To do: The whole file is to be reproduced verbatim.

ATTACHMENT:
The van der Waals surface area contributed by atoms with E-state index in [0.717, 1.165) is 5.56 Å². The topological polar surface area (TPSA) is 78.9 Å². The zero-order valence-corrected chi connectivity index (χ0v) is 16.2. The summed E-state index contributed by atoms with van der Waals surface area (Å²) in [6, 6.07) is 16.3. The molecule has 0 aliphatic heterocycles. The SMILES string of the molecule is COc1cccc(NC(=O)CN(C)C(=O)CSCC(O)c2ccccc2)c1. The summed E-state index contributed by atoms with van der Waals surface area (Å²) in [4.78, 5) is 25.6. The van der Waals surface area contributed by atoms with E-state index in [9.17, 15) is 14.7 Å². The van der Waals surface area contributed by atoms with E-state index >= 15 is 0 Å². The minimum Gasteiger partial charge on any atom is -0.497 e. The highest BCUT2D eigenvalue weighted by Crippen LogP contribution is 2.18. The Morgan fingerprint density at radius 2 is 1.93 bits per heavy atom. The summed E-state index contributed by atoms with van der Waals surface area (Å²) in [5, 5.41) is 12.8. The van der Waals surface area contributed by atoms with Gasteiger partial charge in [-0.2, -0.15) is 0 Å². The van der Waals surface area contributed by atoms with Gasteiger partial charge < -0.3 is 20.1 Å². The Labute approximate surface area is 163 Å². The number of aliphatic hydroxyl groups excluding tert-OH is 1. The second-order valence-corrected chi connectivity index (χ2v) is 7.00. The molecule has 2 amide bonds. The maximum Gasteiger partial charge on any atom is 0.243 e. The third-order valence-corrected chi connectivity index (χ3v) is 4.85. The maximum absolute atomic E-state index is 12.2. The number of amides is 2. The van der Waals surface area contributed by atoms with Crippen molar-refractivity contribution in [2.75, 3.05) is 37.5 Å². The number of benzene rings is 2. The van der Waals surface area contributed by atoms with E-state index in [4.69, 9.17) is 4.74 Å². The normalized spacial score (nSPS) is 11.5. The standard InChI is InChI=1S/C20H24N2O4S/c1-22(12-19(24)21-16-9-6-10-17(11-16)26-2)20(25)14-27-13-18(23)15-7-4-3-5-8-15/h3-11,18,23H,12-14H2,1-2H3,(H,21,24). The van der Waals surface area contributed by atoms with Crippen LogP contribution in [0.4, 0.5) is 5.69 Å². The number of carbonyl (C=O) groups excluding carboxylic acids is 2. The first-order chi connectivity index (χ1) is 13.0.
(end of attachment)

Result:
The van der Waals surface area contributed by atoms with E-state index in [0.717, 1.165) is 5.56 Å². The topological polar surface area (TPSA) is 78.9 Å². The zero-order valence-corrected chi connectivity index (χ0v) is 16.2. The summed E-state index contributed by atoms with van der Waals surface area (Å²) in [6, 6.07) is 16.3. The molecule has 0 aliphatic heterocycles. The SMILES string of the molecule is COc1cccc(NC(=O)CN(C)C(=O)CSCC(O)c2ccccc2)c1. The summed E-state index contributed by atoms with van der Waals surface area (Å²) in [4.78, 5) is 25.6. The van der Waals surface area contributed by atoms with E-state index in [9.17, 15) is 14.7 Å². The van der Waals surface area contributed by atoms with E-state index >= 15 is 0 Å². The minimum Gasteiger partial charge on any atom is -0.497 e. The highest BCUT2D eigenvalue weighted by Crippen LogP contribution is 2.18. The Morgan fingerprint density at radius 2 is 1.93 bits per heavy atom. The summed E-state index contributed by atoms with van der Waals surface area (Å²) in [5, 5.41) is 12.8. The van der Waals surface area contributed by atoms with Gasteiger partial charge in [-0.2, -0.15) is 0 Å². The van der Waals surface area contributed by atoms with Gasteiger partial charge < -0.3 is 20.1 Å². The Labute approximate surface area is 163 Å². The number of aliphatic hydroxyl groups excluding tert-OH is 1. The second-order valence-corrected chi connectivity index (χ2v) is 7.00. The molecule has 2 amide bonds. The maximum Gasteiger partial charge on any atom is 0.243 e. The third-order valence-corrected chi connectivity index (χ3v) is 4.85. The maximum absolute atomic E-state index is 12.2. The number of amides is 2. The van der Waals surface area contributed by atoms with Crippen molar-refractivity contribution in [2.75, 3.05) is 37.5 Å². The number of benzene rings is 2. The van der Waals surface area contributed by atoms with E-state index in [4.69, 9.17) is 4.74 Å². The normalized spacial score (nSPS) is 11.5. The standard InChI is InChI=1S/C20H24N2O4S/c1-22(12-19(24)21-16-9-6-10-17(11-16)26-2)20(25)14-27-13-18(23)15-7-4-3-5-8-15/h3-11,18,23H,12-14H2,1-2H3,(H,21,24). The van der Waals surface area contributed by atoms with Crippen LogP contribution in [0.4, 0.5) is 5.69 Å². The number of carbonyl (C=O) groups excluding carboxylic acids is 2. The first-order chi connectivity index (χ1) is 13.0.